REALITY Israel Experience 2011: Update 2
For 10 days, 57 Teach For America corps members will explore Israel’s education and social justice systems, gain exposure to top Israeli leaders and thinkers, and uncover and recommit to the values that drive their passion for public service. Follow along on their REALITY Israel Experience!
Day 2 started with innovation in the classroom. We visited Time to Know, an Israeli company that has created a Digital Teaching Platform to helps schools improve the quality of teaching through the incorporation of computing. It was an eye-opening experience and gave us much to consider about the use of computers in the classroom, the way the classroom will look in the future and ways to integrate new technology while maintaining the personal connection between teachers and students.
After such a thought-provoking morning, we ventured out on our own to explore shuk HaCarmel, Tel Aviv’s colorful market full of vendors and little falafel joints and restaurants.
Next we headed to Independence Hall where, on May 14, 1948, Prime Minister David Ben Gurion formally declared Israel an independent state. We then spent the rest of the afternoon getting to know Tel Aviv and Jaffa with our guides. It was a bit startling to realize that this bustling and modern city was not so very long ago one big stretch of sand. The same can be said for the Hebrew language, which had only recently become a spoken language. As the journalist Yair Lapid told us on our first night, Israel is one of the only country’s built upon an idea—or a dream.
There was a lot to take in and enjoy—despite the broiling heat.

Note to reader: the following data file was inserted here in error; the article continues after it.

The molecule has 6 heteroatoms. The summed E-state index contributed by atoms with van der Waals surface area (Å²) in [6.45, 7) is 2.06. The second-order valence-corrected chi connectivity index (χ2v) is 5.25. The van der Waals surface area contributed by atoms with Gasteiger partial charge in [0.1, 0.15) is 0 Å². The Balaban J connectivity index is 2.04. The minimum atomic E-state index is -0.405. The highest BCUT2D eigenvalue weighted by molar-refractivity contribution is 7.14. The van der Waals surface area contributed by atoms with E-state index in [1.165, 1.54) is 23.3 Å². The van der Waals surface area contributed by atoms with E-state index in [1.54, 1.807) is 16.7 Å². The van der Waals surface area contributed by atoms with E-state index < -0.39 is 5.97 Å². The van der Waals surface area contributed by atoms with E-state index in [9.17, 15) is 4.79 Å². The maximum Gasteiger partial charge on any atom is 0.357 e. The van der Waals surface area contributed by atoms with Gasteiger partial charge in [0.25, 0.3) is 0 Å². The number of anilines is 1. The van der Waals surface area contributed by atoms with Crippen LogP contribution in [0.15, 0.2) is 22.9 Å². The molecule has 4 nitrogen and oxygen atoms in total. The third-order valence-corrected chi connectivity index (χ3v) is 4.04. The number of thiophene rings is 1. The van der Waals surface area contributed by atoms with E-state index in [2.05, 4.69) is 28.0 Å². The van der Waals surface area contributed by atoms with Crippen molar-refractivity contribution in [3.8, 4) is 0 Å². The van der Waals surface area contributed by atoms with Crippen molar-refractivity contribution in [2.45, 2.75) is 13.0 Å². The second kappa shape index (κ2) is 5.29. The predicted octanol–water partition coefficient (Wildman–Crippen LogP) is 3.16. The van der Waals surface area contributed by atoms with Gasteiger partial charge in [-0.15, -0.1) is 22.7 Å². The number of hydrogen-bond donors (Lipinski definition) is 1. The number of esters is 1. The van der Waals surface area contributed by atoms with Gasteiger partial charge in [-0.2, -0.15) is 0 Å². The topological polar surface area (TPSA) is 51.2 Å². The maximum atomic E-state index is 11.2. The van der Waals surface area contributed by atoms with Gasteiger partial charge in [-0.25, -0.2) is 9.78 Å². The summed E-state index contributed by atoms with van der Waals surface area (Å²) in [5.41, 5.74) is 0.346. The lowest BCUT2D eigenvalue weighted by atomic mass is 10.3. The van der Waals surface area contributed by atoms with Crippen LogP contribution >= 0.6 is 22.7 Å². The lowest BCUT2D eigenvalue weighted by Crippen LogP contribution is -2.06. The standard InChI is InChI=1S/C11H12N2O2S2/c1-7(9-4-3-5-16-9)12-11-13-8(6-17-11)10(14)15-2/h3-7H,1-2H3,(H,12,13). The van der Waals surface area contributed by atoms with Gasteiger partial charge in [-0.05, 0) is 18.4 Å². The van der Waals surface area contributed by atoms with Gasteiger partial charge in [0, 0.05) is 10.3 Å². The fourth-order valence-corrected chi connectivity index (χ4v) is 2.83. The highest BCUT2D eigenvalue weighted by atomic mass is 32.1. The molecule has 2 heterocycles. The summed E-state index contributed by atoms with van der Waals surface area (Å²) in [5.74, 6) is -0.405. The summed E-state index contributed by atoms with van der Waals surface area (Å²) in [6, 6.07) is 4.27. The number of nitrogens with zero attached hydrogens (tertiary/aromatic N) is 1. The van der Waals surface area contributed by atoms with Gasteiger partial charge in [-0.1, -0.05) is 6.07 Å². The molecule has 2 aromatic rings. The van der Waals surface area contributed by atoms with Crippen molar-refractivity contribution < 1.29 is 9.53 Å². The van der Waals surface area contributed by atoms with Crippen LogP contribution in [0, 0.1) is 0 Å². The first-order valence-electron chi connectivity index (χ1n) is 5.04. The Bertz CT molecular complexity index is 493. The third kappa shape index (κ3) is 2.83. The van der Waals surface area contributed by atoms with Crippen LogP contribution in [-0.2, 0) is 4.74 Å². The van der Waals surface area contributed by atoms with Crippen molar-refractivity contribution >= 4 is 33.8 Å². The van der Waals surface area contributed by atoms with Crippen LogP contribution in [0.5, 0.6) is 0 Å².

After a chance to sit together in smaller circles to reflect on everything we had experienced during the day, we headed out for the evening’s activities at the Nalaga’at Center (Hebrew for “Please Touch”), a nonprofit organization on the Jaffa port that works to give seeing and hearing people a chance to experience how it feels to be deaf and blind.
We started with dinner in the dark—literally—at the Blackout Restaurant. Our wait staff, who are all blind, led each of us by hand into a pitch black room. The room was so dark that even after our eyes adjusted, we couldn’t even see our own hands. Once we were helped to our seats, we were served a delicious dinner and we ate together in the dark. Do you think it’s easy to pour water from a pitcher into a glass? Or how about even finding our forks or the food itself? Needless to say, it was an experience unlike anything we’ve ever encountered.
We then watched a play in which all of the actors are either deaf or blind. The show was at times funny and alwayspoignant. The cast began the play by kneading dough, which was put into the oven for baking. Throughout the show the smell of baking bread wafted into auditorium. Afterwards, we were invited up onto the stage to interact with the actors and to share bread with them. The message of the experience was that even those living in worlds of darkness and silence cannot live by bread alone, that they are people, too, with hopes and dreams and inspirations just like everyone else.
It was an inspiring way to end yet another moving and eye-opening day.
On Friday morning we head up to Masada, the site of one of the most dramatic in Jewish history, and then spend a relaxing night and Shabbat in the lush greenery of Ein Gedi.
Enjoy the photos!